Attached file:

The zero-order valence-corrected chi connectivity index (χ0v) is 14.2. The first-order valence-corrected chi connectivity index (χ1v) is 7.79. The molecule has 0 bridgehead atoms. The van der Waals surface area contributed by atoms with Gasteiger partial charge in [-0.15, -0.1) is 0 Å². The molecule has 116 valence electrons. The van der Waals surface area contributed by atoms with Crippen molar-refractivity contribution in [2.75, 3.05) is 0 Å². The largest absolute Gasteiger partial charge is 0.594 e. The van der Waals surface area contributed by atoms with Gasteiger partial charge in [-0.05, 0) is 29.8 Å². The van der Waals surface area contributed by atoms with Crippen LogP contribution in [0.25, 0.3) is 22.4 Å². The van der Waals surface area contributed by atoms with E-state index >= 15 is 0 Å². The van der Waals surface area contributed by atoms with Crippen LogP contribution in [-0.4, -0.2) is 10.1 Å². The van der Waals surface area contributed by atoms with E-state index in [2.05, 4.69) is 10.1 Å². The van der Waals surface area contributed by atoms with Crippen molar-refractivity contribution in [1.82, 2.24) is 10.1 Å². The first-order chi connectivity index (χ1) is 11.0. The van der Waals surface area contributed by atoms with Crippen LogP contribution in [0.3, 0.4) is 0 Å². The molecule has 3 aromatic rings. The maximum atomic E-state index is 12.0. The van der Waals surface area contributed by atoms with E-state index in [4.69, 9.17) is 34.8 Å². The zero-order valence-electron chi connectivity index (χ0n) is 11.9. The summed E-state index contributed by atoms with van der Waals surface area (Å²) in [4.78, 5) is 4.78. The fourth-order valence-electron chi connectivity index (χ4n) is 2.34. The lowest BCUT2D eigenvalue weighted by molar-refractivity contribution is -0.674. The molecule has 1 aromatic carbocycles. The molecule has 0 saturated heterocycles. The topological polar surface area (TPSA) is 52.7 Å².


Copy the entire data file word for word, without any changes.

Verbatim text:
The zero-order valence-corrected chi connectivity index (χ0v) is 14.2. The first-order valence-corrected chi connectivity index (χ1v) is 7.79. The molecule has 0 bridgehead atoms. The van der Waals surface area contributed by atoms with Gasteiger partial charge in [-0.15, -0.1) is 0 Å². The molecule has 116 valence electrons. The van der Waals surface area contributed by atoms with Crippen molar-refractivity contribution in [2.75, 3.05) is 0 Å². The largest absolute Gasteiger partial charge is 0.594 e. The van der Waals surface area contributed by atoms with Gasteiger partial charge in [-0.05, 0) is 29.8 Å². The van der Waals surface area contributed by atoms with Crippen LogP contribution in [0.25, 0.3) is 22.4 Å². The van der Waals surface area contributed by atoms with E-state index >= 15 is 0 Å². The van der Waals surface area contributed by atoms with Crippen LogP contribution in [-0.4, -0.2) is 10.1 Å². The van der Waals surface area contributed by atoms with E-state index in [2.05, 4.69) is 10.1 Å². The van der Waals surface area contributed by atoms with Crippen molar-refractivity contribution in [1.82, 2.24) is 10.1 Å². The first-order chi connectivity index (χ1) is 11.0. The van der Waals surface area contributed by atoms with Crippen LogP contribution in [0.3, 0.4) is 0 Å². The molecule has 3 aromatic rings. The maximum atomic E-state index is 12.0. The van der Waals surface area contributed by atoms with E-state index in [4.69, 9.17) is 34.8 Å². The zero-order valence-electron chi connectivity index (χ0n) is 11.9. The summed E-state index contributed by atoms with van der Waals surface area (Å²) in [4.78, 5) is 4.78. The fourth-order valence-electron chi connectivity index (χ4n) is 2.34. The lowest BCUT2D eigenvalue weighted by molar-refractivity contribution is -0.674. The molecule has 1 aromatic carbocycles. The molecule has 0 saturated heterocycles. The topological polar surface area (TPSA) is 52.7 Å².